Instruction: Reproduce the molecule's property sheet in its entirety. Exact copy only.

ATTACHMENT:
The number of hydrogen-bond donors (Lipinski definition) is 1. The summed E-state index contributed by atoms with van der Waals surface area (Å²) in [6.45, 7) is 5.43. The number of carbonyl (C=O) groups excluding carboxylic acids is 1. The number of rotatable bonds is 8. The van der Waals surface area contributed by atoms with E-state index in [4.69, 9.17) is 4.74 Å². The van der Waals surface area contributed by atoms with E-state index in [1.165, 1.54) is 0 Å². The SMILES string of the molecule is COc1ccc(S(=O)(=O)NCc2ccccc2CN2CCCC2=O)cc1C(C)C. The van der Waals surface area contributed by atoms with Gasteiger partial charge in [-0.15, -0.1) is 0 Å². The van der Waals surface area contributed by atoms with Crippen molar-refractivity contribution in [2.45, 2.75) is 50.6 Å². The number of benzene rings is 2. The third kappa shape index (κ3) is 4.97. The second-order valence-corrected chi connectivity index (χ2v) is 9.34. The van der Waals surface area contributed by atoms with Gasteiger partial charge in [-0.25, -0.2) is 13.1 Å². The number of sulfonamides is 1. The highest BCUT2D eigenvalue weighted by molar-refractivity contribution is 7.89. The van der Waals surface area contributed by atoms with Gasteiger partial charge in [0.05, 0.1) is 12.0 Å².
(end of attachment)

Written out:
The number of hydrogen-bond donors (Lipinski definition) is 1. The summed E-state index contributed by atoms with van der Waals surface area (Å²) in [6.45, 7) is 5.43. The number of carbonyl (C=O) groups excluding carboxylic acids is 1. The number of rotatable bonds is 8. The van der Waals surface area contributed by atoms with E-state index in [4.69, 9.17) is 4.74 Å². The van der Waals surface area contributed by atoms with E-state index in [1.165, 1.54) is 0 Å². The SMILES string of the molecule is COc1ccc(S(=O)(=O)NCc2ccccc2CN2CCCC2=O)cc1C(C)C. The van der Waals surface area contributed by atoms with Gasteiger partial charge in [-0.15, -0.1) is 0 Å². The van der Waals surface area contributed by atoms with Crippen molar-refractivity contribution in [2.45, 2.75) is 50.6 Å². The number of benzene rings is 2. The third kappa shape index (κ3) is 4.97. The second-order valence-corrected chi connectivity index (χ2v) is 9.34. The van der Waals surface area contributed by atoms with Gasteiger partial charge in [-0.25, -0.2) is 13.1 Å². The number of sulfonamides is 1. The highest BCUT2D eigenvalue weighted by molar-refractivity contribution is 7.89. The van der Waals surface area contributed by atoms with Gasteiger partial charge in [0.05, 0.1) is 12.0 Å².